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Sex, Politics and “Heroic Dissent”: Chinese Authors in the UK

Agents and publishers on the challenges of publishing Chinese authors in the UK

By Daniel Kalder

“The UK is not an easy market,” says Marysia Juszczakiewicz, founder and owner of Hong Kong-based Peony Literary Agency. “There is not necessarily a history of translation, unlike in other European countries. Plus there’s such a rich history of home grown product, people don’t feel they need translated writing quite as much.”

And yet, she says, in the last five years or so, the profile of Chinese writing has blossomed: “Generally there’s huge interest in China, both culturally and politically ­— and there are a number of factors for this. People are trying to understand China, and they’re trying to do that through its culture.”

Juszczakiewicz cites some of her own authors as examples of China’s rising profile: Su Tong’s The Madwoman on the Bridge won the Man Asian Literary Prize, while Christian Bale was so impressed by Yan Geling’s The Flowers of War that he agreed to star in the film adaptation, directed by Zhang Yimou. Another author in Juszczakiewicz’s stable, race car driver and blogger (with 300 million readers) Han Han was covered in the New Yorker and New York Times in 2011 even though his work will not be available in English until later this year: “The interest in him, from the UK to the US to Brazil, is phenomenal.”

Julia Lovell, translator and lecturer at Birkbeck College, definitely sees an upsurge in interest in Chinese books, but adds a few qualifications: “I feel that more time and patience is required for publishers to showcase to English-language readers the full complexity and diversity of contemporary Chinese writing. And there is still far more interest in economic and political than in cultural stories. I would argue that until pretty recently, Anglophone editors have also searched for a non-literary USP for Chinese titles: Usually sex or politics, and ideally both. What is arguably being overlooked is a large body of mainland Chinese work that, while artistically accomplished, fails to win over editorial boards in London or New York because it lacks this controversial USP.”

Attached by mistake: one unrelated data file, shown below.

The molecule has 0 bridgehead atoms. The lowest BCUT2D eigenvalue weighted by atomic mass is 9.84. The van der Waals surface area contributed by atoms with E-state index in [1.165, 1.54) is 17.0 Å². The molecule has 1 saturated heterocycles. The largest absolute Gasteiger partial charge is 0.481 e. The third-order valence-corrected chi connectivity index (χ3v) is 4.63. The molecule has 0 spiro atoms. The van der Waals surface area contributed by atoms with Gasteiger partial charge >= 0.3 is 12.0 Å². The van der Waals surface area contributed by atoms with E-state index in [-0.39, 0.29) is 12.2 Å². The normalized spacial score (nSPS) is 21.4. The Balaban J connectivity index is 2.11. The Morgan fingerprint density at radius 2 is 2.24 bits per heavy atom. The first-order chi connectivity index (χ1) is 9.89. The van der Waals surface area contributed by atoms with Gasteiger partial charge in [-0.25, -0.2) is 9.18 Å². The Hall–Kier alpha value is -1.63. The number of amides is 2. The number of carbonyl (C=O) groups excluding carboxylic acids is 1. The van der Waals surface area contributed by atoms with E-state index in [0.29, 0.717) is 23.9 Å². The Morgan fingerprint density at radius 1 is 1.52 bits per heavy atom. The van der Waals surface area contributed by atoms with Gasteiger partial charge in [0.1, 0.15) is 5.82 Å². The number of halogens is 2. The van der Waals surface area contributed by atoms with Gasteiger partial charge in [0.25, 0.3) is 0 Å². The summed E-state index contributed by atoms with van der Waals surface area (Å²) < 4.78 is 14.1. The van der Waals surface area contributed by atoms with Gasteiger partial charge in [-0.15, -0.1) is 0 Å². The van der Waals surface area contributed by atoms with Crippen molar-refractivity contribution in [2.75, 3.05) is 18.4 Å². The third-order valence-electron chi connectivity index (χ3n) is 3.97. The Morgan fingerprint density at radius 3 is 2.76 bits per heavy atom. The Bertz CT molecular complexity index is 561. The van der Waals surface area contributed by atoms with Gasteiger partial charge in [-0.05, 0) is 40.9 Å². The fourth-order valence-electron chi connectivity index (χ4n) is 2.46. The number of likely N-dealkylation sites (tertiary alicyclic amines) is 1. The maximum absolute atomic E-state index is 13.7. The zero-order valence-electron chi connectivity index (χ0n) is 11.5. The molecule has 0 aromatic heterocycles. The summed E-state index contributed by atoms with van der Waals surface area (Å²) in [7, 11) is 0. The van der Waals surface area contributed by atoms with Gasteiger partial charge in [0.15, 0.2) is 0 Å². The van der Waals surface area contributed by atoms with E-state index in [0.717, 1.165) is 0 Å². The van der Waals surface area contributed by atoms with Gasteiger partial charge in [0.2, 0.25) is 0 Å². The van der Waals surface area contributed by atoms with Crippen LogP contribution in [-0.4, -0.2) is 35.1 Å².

And yet, the interest in Chinese writing is sufficiently strong that even the perennially challenged short story market is benefiting, says Ra Page, founder and managing editor of short story specialists Comma Press, who will release the anthology Shi Cheng, Short Stories from China in April. As with Juszczakiewicz and Lovell, he stresses the diversity, unexpectedness and cultural discovery possible from reading Chinese writers:

“I hope that these stories give British readers a glimpse into a completely new and unfamiliar culture going through some fairly seismic changes — but that they also enable readers to pick out experiences that aren’t actually so unfamiliar after all. Sometimes the best way to describe something is, of course, to describe something else — either through metaphor, allegory, or just straight fiction. That’s what these stories do. They give us a snapshot of China at this very moment in time, by taking a side-step onto it. They freeze-frame it for us in high definition.”

Could it be, though, that the “boom” is a bubble that could pop?

Lovell is philosophical about the upsurge in interest from publishers: “Yes, it is a bit easier. But what remains as hard, as it always was, is sifting through the mass of material that exists, finding the best work, persuading a publisher with clout to take it, and creating a strong voice for the translation. So from that point of view, my life hasn’t really become much easier, and it wouldn’t make much difference to me if the current publishing trend turns out to be a bubble or not. I don’t mind, though; the difficulty of finding good work is one of the challenges and satisfactions of the job.”

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